Third-year student Jessica Clark, who had been homeschooled as a child, sees Antioch as the only college she could find that, like homeschooling, allows her to pursue her own path of learning in her own way.

“Rather than the teacher giving you knowledge, Antioch inspires your own intelligence,” she said. “And the teachers are exceptional.”

Second-year student Juliet Hansen of Reynoldsburg came to Nonstop because she felt that Antioch’s combination of critical inquiry and real-world experience was a learning model she couldn’t find somewhere else.

“It’s very engaging about what’s going on in the real world, not just about digesting knowledge and spitting it back on tests,” she said. “It’s real learning. It changed every aspect of my life.”

While these students would prefer that Nonstop were accredited — organizers continue to work on finding ways to gain accreditation — they came to Nonstop well aware of its lack of accreditation and are willing to stay regardless. It helps, several said, that they now pay $1,500 a semester, compared to more than $15,000 previously.

Nonstop has also attracted a few first-year traditionally aged students, who came because they wanted the Antioch College education and they wanted to be a part of what they perceive as a radical experiment in education.

“I’ve never met so many people who are so passionate about something,” said first-year student Rose Pelzl, who grew up in Yellow Springs. “I want to stress that people don’t build a college in three months, but that’s what we’ve been doing. I can’t imagine another group of people able to pull this off.”

Villager Sylvia Carter Denny is one of the nontraditional students who signed up for Nonstop classes. She finds them invigorating, Carter Denny said in a recent interview.

“I’m looking at the world and seeing more,” she said.

How it works

Hassan Rahmanian’s Nonstop class, Community Economics and Sustainability, takes place several times a week in the living room of Gordan Chapman’s Livermore Street home. Because they are meeting in the living room of a private home, both students and teachers must work hard to create a situation that works well for everyone, including the person who lives in the home.

“It’s a process of negotiation to make this living room into a classroom,” Rahmanian said. “Everything is examined more carefully than in a typical classroom. Everything is negotiation.”

That process of negotiation around classroom space extends to all other aspects of Nonstop as well, according to Nonstop faculty member Chris Hill, since the Nonstop community is creating a college from scratch. Consequently, Nonstop teachers and students liken their current challenges to those faced by students who in the past at Antioch College went off to new places for co-op jobs, and had to create a new community. At Nonstop, that creativity is taking place all the time, by teachers, students and staff. In some ways, sharing this experience has broken down barriers between groups, Rahmanian said.

“Students see that teachers are taking the same risks as they are,” he said. “We are all stepping off this precipice together.”

As well as some private homes, Nonstop classes take place in local churches and businesses. Where they do not take place is any building owned by Antioch University, which does not allow Nonstop organizers to use the library for their class needs, nor spaces open to the public, such as the Glen Building or Rockford Chapel, for meeting spaces.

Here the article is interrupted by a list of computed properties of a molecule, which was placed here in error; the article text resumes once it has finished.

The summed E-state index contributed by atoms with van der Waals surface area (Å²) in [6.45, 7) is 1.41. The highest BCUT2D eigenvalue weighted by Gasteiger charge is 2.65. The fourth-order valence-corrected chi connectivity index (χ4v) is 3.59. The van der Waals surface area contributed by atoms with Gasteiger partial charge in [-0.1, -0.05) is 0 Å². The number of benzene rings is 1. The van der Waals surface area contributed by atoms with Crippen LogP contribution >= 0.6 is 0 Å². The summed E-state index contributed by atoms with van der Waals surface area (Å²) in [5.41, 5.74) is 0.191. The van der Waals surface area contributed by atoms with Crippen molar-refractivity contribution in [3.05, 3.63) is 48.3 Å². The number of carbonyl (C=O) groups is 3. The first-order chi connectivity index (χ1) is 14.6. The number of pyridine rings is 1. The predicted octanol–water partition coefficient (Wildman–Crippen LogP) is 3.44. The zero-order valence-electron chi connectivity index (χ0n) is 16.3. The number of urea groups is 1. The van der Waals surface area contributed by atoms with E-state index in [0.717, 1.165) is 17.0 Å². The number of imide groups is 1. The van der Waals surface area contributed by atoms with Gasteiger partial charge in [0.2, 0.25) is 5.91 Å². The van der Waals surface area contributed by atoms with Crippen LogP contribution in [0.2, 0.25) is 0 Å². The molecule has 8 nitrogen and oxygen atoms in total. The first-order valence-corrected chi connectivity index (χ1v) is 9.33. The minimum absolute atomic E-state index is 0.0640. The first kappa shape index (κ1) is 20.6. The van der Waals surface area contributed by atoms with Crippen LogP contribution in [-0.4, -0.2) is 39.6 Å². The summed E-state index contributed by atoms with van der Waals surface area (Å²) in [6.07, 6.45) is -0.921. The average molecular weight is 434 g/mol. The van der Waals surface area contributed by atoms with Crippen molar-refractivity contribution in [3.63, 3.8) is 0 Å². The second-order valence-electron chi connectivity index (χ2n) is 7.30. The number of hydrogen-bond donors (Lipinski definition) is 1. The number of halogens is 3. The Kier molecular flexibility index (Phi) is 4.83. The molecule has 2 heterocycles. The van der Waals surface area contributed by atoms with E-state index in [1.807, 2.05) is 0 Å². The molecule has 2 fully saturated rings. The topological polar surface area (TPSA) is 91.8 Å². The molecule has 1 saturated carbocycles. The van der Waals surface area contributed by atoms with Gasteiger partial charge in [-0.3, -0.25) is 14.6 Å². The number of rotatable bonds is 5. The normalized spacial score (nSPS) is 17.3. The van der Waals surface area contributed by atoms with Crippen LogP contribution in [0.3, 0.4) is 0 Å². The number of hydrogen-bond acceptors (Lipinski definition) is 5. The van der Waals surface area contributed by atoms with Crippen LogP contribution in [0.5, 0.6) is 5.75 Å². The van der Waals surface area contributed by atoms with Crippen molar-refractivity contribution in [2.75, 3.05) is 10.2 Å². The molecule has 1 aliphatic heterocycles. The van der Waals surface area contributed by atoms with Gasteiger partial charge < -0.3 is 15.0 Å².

According to Antioch University CFO Tom Faecke in an email, because the university has not endorsed Nonstop, allowing the group to use university facilities could create confusion for the public.

The lack of cooperation by Antioch University has made Nonstop organizers even more appreciative of the Yellow Springs community.

“We feel so grateful that the village has embraced us,” Hill said, giving as an example the Yellow Springs Library that offers its facilities as a place where faculty can put their assigned texts on reserve for students to use.

All of the immersion into Yellow Springs has made former Antioch College students feel a far stronger connection to the community than they did when they spent most of their time on campus, Hill said, and that connection also contributes to their sense of themselves as useful members of a society.

Knowing that Nonstop would need to attract villagers to its classes as well as draw on traditionally aged students, some faculty designed courses intended to address issues relevant to the Yellow Springs community. For instance, longtime professor Rahmanian, along with environmental studies assistant professor Colette Palamar, created a new class on Community Economics and Sustainability that uses recent writings on strategies for sustainable local economics.

“We wanted to help the village look at these issues,” he said.

There is no doubt that creating a college from the ground up comes with challenges. Faculty and students alike spend considerable amounts of energy just figuring out where their equipment is coming from, according to Nonstop faculty member Dennie Eagleson, who teaches photography and community journalism.

“The first week was all about, where are my tools?” Eagleson said. Accustomed to teaching her photography classes with a strong darkroom component, she has had to scale back her expectations and her goals.

“I’ve had to change things a lot,” she said. But she has adapted by using some donated equipment and some newly purchased, although she has to make do without a darkroom.

But her difficulty regarding equipment is more than balanced by the richness she finds in the Nonstop classes due to the mixture of traditionally aged students and older students from the village, Eagleson said. In her beginning photography class, for instance, four Yellow Springs woman and two younger students learn together.